# Pimping your forest plot

February 23, 2014
By

(This article was first published on G-Forge » R, and kindly contributed to R-bloggers) A forest plot using different markers for the two groups

In order to celebrate my Gmisc-package being on CRAN I decided to pimp up the `forestplot2` function. I had a post on this subject and one of the suggestions I got from the comments was the ability to change the default box marker to something else. This idea had been in my mind for a while and I therefore put it into practice.

Forest plots (sometimes concatenated into forestplot) date back at least to the wild ’70s. They are an excellent tool to display lots of estimates and confidence intervals. Traditionally they’ve been used in meta-analyses although I think the use is spreading and I’ve used them a lot in my own research.

For convenience I’ll use the same setup in the demo as in the previous post:

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 ```1 2 3 4 5 6 7 8 9 10 11 12 13 14 15 16 17 18 19 20 21 22 23 24 25 26 ``` ```library(Gmisc) Sweden <- structure( c(0.0408855062954068, -0.0551574080806885, -0.0383305964199184, -0.0924757229652802, 0.0348395599810297, -0.0650808763059716, -0.0472794647337126, -0.120200006386798, 0.046931452609784, -0.0452339398554054, -0.0293817281061242, -0.0647514395437626), .Dim = c(4L, 3L), .Dimnames = list(c("Males vs Female", "85 vs 65 years", "Charlsons Medium vs Low", "Charlsons High vs Low"), c("coef", "lower", "upper")))   Denmark <- structure( c(0.0346284183072541, -0.0368279085760325, -0.0433553672510346, -0.0685734649940999, 0.00349437418972517, -0.0833673052667752, -0.0903366633240568, -0.280756832078775, 0.065762462424783, 0.00971148811471034, 0.00362592882198759, 0.143609902090575), .Dim = c(4L, 3L), .Dimnames = list(c("Males vs Female", "85 vs 65 years", "Charlsons Medium vs Low", "Charlsons High vs Low"), c("coef", "lower", "upper")))```

Here is the basic multi-line forest plot:

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 ```1 2 3 4 5 6 7 8 9 10 11 12 13 14 15 16 ``` ```forestplot2(mean=cbind(Sweden[,"coef"], Denmark[,"coef"]), lower=cbind(Sweden[,"lower"], Denmark[,"lower"]), upper=cbind(Sweden[,"upper"], Denmark[,"upper"]), labeltext=rownames(Sweden), legend=c("Sweden", "Denmark"), # Added the clip argument as some of # the Danish CI are way out therer clip=c(-.2, .2), # Getting the ticks auto-generate is # a nightmare - it is usually better to # specify them on your own xticks=c(-.2, -.1, .0, .1, .2), boxsize=0.3, col=fpColors(box=c("blue", "darkred")), xlab="EQ-5D index", new_page=TRUE)``` The package comes with the following functions for drawing each confidence interval:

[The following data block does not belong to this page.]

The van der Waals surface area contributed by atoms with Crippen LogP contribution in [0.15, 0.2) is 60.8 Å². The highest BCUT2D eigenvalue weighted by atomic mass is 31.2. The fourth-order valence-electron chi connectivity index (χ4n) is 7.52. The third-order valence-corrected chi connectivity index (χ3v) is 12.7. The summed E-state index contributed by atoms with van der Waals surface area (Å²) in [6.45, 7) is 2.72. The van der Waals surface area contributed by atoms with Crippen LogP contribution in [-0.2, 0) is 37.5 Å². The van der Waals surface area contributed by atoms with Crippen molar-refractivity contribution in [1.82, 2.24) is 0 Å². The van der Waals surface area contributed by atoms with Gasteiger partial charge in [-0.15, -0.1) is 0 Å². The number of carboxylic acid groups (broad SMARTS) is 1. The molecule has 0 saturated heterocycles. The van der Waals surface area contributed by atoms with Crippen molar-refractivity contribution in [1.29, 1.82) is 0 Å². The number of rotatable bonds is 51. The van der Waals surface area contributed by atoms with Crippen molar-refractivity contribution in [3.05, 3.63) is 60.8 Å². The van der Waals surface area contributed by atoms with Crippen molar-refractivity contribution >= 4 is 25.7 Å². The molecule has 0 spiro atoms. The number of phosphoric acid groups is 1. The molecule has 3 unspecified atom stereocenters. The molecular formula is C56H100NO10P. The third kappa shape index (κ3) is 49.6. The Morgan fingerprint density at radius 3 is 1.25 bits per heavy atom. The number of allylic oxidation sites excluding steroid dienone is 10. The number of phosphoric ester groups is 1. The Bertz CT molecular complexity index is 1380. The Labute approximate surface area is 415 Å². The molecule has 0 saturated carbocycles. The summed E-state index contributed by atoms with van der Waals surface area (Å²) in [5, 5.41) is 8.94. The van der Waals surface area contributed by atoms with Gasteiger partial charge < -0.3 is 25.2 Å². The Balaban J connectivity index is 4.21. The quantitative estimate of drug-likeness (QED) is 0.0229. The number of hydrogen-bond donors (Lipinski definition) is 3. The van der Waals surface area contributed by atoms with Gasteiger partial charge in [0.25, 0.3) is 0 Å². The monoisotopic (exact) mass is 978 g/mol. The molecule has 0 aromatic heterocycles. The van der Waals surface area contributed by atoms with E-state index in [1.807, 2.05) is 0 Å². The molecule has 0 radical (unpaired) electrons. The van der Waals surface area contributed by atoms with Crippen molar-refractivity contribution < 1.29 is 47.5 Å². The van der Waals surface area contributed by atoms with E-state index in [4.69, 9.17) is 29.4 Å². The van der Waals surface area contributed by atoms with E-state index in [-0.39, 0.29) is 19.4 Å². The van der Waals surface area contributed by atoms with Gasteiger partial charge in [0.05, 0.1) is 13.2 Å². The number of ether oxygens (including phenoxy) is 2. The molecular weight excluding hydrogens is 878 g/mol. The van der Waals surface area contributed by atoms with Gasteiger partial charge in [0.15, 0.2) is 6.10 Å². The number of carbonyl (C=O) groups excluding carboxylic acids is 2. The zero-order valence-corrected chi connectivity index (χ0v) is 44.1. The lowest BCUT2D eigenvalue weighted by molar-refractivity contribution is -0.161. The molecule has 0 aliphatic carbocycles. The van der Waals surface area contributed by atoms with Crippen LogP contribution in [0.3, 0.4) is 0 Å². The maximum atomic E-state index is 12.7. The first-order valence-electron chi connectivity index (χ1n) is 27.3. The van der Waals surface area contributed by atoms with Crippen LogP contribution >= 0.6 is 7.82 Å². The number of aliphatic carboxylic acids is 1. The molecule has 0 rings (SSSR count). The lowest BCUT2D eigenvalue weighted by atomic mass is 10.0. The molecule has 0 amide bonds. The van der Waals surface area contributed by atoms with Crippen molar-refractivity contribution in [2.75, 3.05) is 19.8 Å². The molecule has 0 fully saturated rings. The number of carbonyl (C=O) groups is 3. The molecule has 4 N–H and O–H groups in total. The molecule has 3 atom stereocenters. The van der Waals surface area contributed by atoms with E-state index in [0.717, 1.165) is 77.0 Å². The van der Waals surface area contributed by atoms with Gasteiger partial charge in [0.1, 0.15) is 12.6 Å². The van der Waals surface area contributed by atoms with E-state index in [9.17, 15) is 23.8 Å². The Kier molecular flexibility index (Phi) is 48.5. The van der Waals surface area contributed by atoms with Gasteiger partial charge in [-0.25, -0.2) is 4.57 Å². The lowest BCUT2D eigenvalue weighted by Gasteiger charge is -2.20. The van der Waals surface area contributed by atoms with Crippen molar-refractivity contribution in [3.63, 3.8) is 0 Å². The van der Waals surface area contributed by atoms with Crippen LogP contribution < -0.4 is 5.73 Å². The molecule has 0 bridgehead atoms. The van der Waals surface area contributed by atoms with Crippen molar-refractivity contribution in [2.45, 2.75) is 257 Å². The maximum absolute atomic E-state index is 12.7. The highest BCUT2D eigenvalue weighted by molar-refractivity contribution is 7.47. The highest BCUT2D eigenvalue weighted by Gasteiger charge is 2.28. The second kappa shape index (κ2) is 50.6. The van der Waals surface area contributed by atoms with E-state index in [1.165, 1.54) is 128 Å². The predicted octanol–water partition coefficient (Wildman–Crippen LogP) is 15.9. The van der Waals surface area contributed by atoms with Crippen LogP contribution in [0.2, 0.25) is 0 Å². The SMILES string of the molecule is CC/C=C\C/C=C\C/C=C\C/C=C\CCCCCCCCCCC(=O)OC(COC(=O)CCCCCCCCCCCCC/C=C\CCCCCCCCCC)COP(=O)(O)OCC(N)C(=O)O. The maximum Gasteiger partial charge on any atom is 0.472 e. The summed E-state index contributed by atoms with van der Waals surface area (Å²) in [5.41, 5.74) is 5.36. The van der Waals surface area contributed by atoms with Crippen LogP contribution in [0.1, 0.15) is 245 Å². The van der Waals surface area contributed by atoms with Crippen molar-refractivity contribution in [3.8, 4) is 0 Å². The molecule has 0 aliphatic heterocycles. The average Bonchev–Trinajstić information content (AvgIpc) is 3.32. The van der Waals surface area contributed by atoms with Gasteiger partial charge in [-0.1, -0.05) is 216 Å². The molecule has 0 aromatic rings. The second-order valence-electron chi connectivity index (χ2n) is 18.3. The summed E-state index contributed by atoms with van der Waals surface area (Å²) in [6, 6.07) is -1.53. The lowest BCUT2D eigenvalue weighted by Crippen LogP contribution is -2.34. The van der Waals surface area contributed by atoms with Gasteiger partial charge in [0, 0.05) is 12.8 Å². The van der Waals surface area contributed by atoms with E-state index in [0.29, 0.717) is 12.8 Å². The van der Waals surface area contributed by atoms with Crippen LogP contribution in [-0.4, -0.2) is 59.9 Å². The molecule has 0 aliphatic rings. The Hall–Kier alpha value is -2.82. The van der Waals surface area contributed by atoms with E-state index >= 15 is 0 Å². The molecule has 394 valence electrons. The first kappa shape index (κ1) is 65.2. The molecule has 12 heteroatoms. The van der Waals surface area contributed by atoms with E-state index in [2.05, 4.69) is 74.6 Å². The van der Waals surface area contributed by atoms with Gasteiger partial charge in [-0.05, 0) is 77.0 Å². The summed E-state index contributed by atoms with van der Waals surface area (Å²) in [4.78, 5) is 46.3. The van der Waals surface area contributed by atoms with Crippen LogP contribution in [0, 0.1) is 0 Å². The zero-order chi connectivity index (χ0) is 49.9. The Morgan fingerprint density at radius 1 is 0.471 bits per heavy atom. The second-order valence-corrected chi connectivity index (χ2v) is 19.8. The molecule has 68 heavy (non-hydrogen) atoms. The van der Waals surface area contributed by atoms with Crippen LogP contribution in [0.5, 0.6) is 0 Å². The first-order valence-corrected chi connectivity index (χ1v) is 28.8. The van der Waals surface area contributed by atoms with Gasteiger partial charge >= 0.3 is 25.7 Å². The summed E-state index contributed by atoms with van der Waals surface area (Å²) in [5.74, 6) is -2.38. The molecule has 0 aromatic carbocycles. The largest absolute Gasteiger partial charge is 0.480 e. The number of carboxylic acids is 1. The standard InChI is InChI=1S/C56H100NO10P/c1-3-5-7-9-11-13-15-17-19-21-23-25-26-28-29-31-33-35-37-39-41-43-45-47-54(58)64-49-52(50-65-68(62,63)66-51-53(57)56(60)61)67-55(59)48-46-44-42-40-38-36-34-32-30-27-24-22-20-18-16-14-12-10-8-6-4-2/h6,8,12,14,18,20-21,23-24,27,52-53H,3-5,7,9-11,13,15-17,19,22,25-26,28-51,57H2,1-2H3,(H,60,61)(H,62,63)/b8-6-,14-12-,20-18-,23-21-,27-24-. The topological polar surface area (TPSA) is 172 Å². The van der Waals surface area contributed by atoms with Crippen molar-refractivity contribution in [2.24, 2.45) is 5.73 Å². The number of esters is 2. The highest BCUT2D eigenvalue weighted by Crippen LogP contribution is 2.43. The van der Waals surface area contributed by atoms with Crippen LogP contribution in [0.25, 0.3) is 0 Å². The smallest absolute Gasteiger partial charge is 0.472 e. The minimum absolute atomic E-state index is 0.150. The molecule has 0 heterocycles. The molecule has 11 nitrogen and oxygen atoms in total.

• fpDrawNormalCI – the regular box confidence interval
• fpDrawCircleCI – draws a circle instead of a box
• fpDrawDiamondCI – draws a diamond instead of a box
• fpDrawPointCI – draws a point instead of a box
• fpDrawSummaryCI – draws a summary diamond

Below you can find the all four alternatives:

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 ```1 2 3 4 5 6 7 8 9 10 11 12 13 14 15 16 17 18 ``` ```forestplot2(mean=cbind(Sweden[,"coef"], Denmark[,"coef"]), lower=cbind(Sweden[,"lower"], Denmark[,"lower"]), upper=cbind(Sweden[,"upper"], Denmark[,"upper"]), labeltext=rownames(Sweden), legend=c("Sweden", "Denmark"), clip=c(-.2, .2), xticks=c(-.2, -.1, .0, .1, .2), boxsize=0.3, col=fpColors(box=c("blue", "darkred")), # Set the different functions confintNormalFn= list(fpDrawNormalCI, fpDrawCircleCI, fpDrawDiamondCI, fpDrawPointCI), pch=13, xlab="EQ-5D index", new_page=TRUE)``` The `confintNormalFn` accepts either a single function, a list of functions, a function name, or a vector/matrix of names. If the list is one-leveled or you have a vector in a multi-line situation it will try to identify if the length matches row or column. The function tries to rewrite to match your the dimension of your multi-line plot, hence you can write:

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 ```1 2 3 4 5 6 7 8 9 10 11 12 13 14 15 16 17 18 ``` ```# Changes all to diamonds confintNormalFn="fpDrawDiamondCI"   # The Danish estimates will appear as a circle while # Swedes will be as a diamond confintNormalFn=list(fpDrawDiamondCI, fpDrawCircleCI)   # Changes first and third row to diamond + circle confintNormalFn=list(list(fpDrawDiamondCI, fpDrawCircleCI), list(fpDrawNormalCI, fpDrawNormalCI), list(fpDrawDiamondCI, fpDrawCircleCI), list(fpDrawNormalCI, fpDrawNormalCI))   # The same as above but as a matrix diamond + circle confintNormalFn=rbind(c("fpDrawDiamondCI", "fpDrawCircleCI"), c("fpDrawNormalCI", "fpDrawNormalCI"), c("fpDrawDiamondCI", "fpDrawCircleCI"), c("fpDrawNormalCI", "fpDrawNormalCI"))```